Long before the terms Native American or Indian were necessary, the tribes were spread all over the Americas. Before any white man set foot on this territory, it was settled by the forefathers of bands we now call Sioux, or Cherokee, or Iroquois.
For centuries, the American Indian developed its culture and heritage without disturbance. And that history is captivating.
From Mayan and Incan ruins, from the mounds left in the central and southern parts of what is now the U.S. we have learned plenty. It’s a story of beautiful art and deep spirituality. Archaeologists have unearthed remarkably elaborate structures and public works.
While there was inevitable tribal conflict, that was simply a slight blemish in the account of our ancestors. They were at peace with this beautiful continent and intensely plugged into nature.
The European Settler Arrives
When European leaders dispatched the first vessels in our direction, the goal was to discover new resources – but the quality of environment and the bounty of everything from timber to wildlife soon changed their tune. As those leaders heard back from their explorers, the motivation to colonize spread like wildfire.
The English, French and Spanish raced to slice up the “New World” by sending over inadequately prepared colonists as fast as possible. At first, they skirmished with the alarmed Indians of America’s eastern seaboard. But that soon gave way to trade, since the Europeans who landed here understood their survival was doubtful without Indian help.
Thus followed years of comparative peace as the settlers got themselves established on American soil. But the pressure to push inland followed soon after. Kings and queens from thousands of miles away were anxious to locate additional resources, and some colonists came for freedom and adventure.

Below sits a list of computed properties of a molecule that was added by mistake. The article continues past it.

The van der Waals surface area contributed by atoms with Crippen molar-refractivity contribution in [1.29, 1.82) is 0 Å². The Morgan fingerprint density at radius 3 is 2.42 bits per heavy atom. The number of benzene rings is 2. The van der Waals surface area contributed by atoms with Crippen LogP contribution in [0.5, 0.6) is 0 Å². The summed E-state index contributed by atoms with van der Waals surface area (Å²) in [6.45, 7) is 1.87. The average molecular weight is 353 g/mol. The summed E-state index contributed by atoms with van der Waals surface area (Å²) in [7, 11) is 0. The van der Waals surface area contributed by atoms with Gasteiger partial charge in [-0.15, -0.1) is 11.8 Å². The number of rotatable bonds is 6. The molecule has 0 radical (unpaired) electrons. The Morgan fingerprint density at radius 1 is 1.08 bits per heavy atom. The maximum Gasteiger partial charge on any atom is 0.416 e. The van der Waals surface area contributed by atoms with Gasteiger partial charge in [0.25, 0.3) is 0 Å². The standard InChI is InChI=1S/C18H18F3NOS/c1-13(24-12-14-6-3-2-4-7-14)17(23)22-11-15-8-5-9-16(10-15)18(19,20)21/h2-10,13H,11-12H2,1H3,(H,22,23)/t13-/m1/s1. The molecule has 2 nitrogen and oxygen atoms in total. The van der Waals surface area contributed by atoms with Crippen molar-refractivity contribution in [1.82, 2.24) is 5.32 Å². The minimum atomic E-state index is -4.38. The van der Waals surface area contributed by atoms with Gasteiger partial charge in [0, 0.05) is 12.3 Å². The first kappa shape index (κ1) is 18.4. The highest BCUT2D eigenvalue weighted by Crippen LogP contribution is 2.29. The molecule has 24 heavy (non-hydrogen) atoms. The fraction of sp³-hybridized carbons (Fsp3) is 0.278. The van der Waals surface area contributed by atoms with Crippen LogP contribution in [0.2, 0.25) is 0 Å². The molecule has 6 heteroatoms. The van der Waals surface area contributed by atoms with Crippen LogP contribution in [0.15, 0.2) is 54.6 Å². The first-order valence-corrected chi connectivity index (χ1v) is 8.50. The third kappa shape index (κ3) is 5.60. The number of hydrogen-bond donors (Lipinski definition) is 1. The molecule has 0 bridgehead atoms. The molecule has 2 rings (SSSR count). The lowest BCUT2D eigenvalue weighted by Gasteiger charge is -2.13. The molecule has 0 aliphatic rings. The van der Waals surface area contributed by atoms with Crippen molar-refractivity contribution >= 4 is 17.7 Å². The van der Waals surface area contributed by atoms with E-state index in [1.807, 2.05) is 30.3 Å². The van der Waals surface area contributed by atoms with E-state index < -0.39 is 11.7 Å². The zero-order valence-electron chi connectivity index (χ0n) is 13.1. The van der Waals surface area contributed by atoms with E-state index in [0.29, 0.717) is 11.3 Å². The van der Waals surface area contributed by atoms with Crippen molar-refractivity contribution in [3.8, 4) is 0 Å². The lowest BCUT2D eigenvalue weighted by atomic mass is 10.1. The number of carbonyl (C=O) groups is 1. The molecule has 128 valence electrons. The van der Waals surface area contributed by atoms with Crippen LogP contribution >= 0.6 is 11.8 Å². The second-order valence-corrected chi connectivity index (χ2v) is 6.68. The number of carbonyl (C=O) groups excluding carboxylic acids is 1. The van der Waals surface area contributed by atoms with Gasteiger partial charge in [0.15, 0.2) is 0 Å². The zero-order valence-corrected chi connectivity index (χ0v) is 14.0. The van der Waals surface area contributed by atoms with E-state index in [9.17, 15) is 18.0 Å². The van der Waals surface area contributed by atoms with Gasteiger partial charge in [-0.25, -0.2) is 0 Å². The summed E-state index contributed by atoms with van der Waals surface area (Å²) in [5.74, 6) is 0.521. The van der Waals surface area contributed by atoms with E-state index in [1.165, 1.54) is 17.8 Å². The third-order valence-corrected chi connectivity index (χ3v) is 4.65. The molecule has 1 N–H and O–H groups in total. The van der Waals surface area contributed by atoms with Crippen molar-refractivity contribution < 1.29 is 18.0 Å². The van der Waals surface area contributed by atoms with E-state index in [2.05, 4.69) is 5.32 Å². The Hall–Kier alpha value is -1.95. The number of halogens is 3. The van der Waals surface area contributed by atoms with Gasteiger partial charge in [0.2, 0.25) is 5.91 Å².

They needed more space. And so began the process of forcing the American Indian out of the way.
It took the form of cash arrangements, barter, and notoriously, treaties which were nearly uniformly ignored after the Indians were moved from the land in question.
The U.S. government’s policies towards Native Americans in the second half of the nineteenth century were motivated by the desire to expand westward into areas occupied by these Native American tribes. By the 1850s nearly all Native American tribes, approximately 360,000 in number, lived to the west of the Mississippi River. These American Indians, some from the Northwestern and Southeastern territories, were confined to Indian Territory situated in contemporary Oklahoma, while the Kiowa and Comanche Native American tribes shared the territory of the Southern Plains.
The Sioux, Crows and Blackfeet dominated the Northern Plains. These Native American groups met adversity as the constant flow of European immigrants into northeastern American cities pushed a stream of immigrants into the western lands already populated by these diverse groups of Indians.